The teacher made all sorts of recommendations about what to see in the city and really knew her stuff about Lviv. She even offered to walk with us and show us around. I, unfortunately, couldn’t take her up on the offer because I was pretty much booked with people wanting to hang out with me every day (I had made a lot of friends before I went). Although I did finally take her up on her offer on my second to last day there and asked her to come with me to find a few different souvenirs (books to help me study Ukrainian at home and embroidered shirts). She did so obligingly. And as we would point out people to me that were speaking with a really strong Galician accent (Because she knows that dialects and accents are a big interest for me).
Every day half-way through our lesson we took a tea and cookies break. She had all sorts of goodies for us. We just sat and chatted about all sorts of things. I think that in these little tea/conversation breaks my Ukrainian improved significantly. The conversation was more informal but not necessarily slang (which is how many of my friends spoke). She told us all sorts of stories from her life. It was so fun and cosy.
Also, another thing that I really loved about the classes was that they were very multi-media oriented. I love to use cartoons and music in my Russian classroom, so I, of course, responded well to this. We watched music videos and the teacher printed out the lyrics for us to follow along as well as watched children’s cartoons. Also, every day in class they teacher had handouts and print-ups for us to use. I really appreciated this. I’ve brought home every last piece of paper she gave me and organized it into a binder. Because Ukrainian language materials can be hard to find on the internet, these handouts have been great to help me continue my studies of Ukrainian.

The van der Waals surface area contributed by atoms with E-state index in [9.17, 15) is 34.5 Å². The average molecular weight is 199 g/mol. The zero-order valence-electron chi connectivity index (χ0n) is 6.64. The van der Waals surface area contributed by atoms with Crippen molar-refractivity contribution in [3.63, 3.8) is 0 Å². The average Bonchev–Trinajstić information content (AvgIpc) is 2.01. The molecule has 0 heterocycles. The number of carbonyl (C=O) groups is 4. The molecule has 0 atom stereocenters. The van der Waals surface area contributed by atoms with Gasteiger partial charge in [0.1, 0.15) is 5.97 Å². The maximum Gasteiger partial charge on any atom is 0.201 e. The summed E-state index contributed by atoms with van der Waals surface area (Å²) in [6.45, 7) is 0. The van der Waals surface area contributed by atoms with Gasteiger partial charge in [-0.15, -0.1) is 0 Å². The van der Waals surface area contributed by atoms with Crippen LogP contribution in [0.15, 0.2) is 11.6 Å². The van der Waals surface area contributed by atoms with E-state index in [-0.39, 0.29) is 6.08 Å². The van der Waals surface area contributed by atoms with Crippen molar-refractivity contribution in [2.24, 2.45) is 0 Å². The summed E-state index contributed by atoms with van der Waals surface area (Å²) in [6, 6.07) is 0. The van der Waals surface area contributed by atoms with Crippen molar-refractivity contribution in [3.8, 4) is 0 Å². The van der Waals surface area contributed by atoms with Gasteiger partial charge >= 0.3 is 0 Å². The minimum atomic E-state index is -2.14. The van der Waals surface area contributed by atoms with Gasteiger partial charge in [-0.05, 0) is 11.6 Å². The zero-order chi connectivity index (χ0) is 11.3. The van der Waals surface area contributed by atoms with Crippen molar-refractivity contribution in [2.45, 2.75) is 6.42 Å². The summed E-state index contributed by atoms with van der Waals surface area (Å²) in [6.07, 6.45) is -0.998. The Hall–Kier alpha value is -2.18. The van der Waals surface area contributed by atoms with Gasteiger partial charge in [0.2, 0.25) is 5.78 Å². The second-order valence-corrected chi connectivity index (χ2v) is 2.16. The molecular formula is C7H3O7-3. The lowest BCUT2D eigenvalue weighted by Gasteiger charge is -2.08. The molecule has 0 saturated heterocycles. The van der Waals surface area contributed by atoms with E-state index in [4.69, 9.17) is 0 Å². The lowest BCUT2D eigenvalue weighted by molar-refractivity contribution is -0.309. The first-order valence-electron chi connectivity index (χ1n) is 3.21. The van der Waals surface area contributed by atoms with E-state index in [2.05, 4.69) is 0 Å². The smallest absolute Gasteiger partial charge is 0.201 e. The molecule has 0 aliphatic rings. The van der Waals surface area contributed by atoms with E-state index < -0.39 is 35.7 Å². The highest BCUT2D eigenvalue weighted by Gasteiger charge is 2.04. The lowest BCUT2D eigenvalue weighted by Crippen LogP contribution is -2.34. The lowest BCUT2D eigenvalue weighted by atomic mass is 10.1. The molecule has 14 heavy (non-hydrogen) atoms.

Being in Lviv, you’re going to hear three different Ukrainian languages: Literary Ukrainian, Surjik (the mix with Russian) and Galician dialect(mix with Polish). I was pretty confused when I first got there by the Galician accent. Halyna was so great in class to point out that on the streets in Lviv you may hear one thing but it’s not necessarily correct.
For example here are some of the variations of words: The words in the left-hand column I heard all the time in Lviv. But my friends would catch themselves saying it and correct themselves and tell me the literary version.
Galician Surjik(Russian) Lit. Ukrainian English
Стидаюсь стесняюсь Соромлюсь to be shy
Вуйко (polish. wuyek) дядя дядько uncle
Бабця (pol. babcia) бабушка бабуся grandma
Канапка (pol. kanapka) бутерброд бутерброд sandwich
Ніць (pol. nic) ничего нічого nothing
I was on cloud nine learning all of this. I love dialects and historical linguistics. Ukrainian is the ultimate language if you’re interested in how history and geography shapes a language.
To read more about my time in Lviv, and my experiences learning Ukraine go here and look under the section entitled “Ukraine”.
In these videos you can see my dear teacher speaking about the various dialects in Ukraine. In the second video she reads the same text in standard literary Ukrainian and then her impression of a Galician accent. This accent that she reads with, she says, is more typical of the older generation.
I loved this program. My only complaint is that I could only study there for two weeks. But what with a baby and a husband waiting for me in the US, I had to come home sometime. I wish I could have snuck sweet little Halyna into my suitcase! But probably that would have made for problems in customs.